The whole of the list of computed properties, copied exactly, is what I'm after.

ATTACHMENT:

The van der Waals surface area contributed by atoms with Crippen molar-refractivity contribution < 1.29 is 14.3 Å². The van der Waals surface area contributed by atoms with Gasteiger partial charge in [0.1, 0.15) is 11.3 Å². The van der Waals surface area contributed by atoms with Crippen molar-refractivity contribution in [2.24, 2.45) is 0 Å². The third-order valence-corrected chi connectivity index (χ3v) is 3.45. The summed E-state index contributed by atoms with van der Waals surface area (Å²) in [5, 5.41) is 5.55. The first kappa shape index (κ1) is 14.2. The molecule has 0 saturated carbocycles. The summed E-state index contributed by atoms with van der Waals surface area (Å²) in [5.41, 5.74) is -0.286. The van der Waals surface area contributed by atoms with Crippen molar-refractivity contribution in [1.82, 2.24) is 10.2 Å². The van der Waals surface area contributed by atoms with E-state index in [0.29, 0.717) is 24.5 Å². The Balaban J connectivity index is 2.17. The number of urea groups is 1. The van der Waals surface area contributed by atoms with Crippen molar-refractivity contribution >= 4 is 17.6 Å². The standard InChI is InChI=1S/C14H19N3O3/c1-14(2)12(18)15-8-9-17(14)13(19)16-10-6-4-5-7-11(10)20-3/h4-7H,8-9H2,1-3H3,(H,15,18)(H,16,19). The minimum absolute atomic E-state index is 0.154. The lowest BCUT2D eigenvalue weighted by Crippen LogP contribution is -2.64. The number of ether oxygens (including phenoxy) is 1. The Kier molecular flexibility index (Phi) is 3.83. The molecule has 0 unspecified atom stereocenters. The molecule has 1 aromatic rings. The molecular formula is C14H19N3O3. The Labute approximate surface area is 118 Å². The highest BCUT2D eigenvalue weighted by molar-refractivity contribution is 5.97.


The van der Waals surface area contributed by atoms with Crippen molar-refractivity contribution < 1.29 is 14.3 Å². The van der Waals surface area contributed by atoms with Gasteiger partial charge in [0.1, 0.15) is 11.3 Å². The van der Waals surface area contributed by atoms with Crippen molar-refractivity contribution in [2.24, 2.45) is 0 Å². The third-order valence-corrected chi connectivity index (χ3v) is 3.45. The summed E-state index contributed by atoms with van der Waals surface area (Å²) in [5, 5.41) is 5.55. The first kappa shape index (κ1) is 14.2. The molecule has 0 saturated carbocycles. The summed E-state index contributed by atoms with van der Waals surface area (Å²) in [5.41, 5.74) is -0.286. The van der Waals surface area contributed by atoms with Crippen molar-refractivity contribution in [1.82, 2.24) is 10.2 Å². The van der Waals surface area contributed by atoms with E-state index in [0.29, 0.717) is 24.5 Å². The Balaban J connectivity index is 2.17. The number of urea groups is 1. The van der Waals surface area contributed by atoms with Crippen molar-refractivity contribution >= 4 is 17.6 Å². The standard InChI is InChI=1S/C14H19N3O3/c1-14(2)12(18)15-8-9-17(14)13(19)16-10-6-4-5-7-11(10)20-3/h4-7H,8-9H2,1-3H3,(H,15,18)(H,16,19). The minimum absolute atomic E-state index is 0.154. The lowest BCUT2D eigenvalue weighted by Crippen LogP contribution is -2.64. The number of ether oxygens (including phenoxy) is 1. The Kier molecular flexibility index (Phi) is 3.83. The molecule has 0 unspecified atom stereocenters. The molecule has 1 aromatic rings. The molecular formula is C14H19N3O3. The Labute approximate surface area is 118 Å². The highest BCUT2D eigenvalue weighted by molar-refractivity contribution is 5.97.